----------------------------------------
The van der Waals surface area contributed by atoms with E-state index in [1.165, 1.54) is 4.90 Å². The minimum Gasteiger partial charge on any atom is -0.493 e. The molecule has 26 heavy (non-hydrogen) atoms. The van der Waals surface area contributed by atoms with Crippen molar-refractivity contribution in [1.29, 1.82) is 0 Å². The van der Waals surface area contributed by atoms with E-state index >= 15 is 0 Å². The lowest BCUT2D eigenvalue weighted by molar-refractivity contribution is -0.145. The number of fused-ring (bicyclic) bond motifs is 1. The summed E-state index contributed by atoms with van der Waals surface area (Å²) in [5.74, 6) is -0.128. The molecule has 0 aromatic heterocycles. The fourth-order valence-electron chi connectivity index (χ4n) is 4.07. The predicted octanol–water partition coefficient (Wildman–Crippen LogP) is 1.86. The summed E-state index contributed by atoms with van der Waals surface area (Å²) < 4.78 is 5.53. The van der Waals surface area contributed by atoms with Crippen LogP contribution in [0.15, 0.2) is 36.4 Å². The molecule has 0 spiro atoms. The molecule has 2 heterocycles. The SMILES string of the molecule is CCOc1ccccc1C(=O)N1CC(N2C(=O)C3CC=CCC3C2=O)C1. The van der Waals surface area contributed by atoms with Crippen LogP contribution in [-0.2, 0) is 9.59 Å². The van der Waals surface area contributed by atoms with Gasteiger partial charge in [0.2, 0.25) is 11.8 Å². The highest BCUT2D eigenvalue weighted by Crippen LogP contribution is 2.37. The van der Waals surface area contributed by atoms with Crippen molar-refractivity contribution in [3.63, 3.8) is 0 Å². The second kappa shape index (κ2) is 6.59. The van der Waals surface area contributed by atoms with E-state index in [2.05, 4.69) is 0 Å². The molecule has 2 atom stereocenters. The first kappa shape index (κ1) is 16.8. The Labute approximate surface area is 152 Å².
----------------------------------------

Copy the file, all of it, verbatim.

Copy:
The van der Waals surface area contributed by atoms with E-state index in [1.165, 1.54) is 4.90 Å². The minimum Gasteiger partial charge on any atom is -0.493 e. The molecule has 26 heavy (non-hydrogen) atoms. The van der Waals surface area contributed by atoms with Crippen molar-refractivity contribution in [1.29, 1.82) is 0 Å². The van der Waals surface area contributed by atoms with E-state index >= 15 is 0 Å². The lowest BCUT2D eigenvalue weighted by molar-refractivity contribution is -0.145. The number of fused-ring (bicyclic) bond motifs is 1. The summed E-state index contributed by atoms with van der Waals surface area (Å²) in [5.74, 6) is -0.128. The molecule has 0 aromatic heterocycles. The fourth-order valence-electron chi connectivity index (χ4n) is 4.07. The predicted octanol–water partition coefficient (Wildman–Crippen LogP) is 1.86. The summed E-state index contributed by atoms with van der Waals surface area (Å²) < 4.78 is 5.53. The van der Waals surface area contributed by atoms with Crippen LogP contribution in [0.15, 0.2) is 36.4 Å². The molecule has 0 spiro atoms. The molecule has 2 heterocycles. The SMILES string of the molecule is CCOc1ccccc1C(=O)N1CC(N2C(=O)C3CC=CCC3C2=O)C1. The van der Waals surface area contributed by atoms with Crippen LogP contribution in [-0.2, 0) is 9.59 Å². The van der Waals surface area contributed by atoms with Gasteiger partial charge in [0.2, 0.25) is 11.8 Å². The highest BCUT2D eigenvalue weighted by Crippen LogP contribution is 2.37. The van der Waals surface area contributed by atoms with Crippen molar-refractivity contribution in [3.63, 3.8) is 0 Å². The second kappa shape index (κ2) is 6.59. The van der Waals surface area contributed by atoms with E-state index in [2.05, 4.69) is 0 Å². The molecule has 2 atom stereocenters. The first kappa shape index (κ1) is 16.8. The Labute approximate surface area is 152 Å².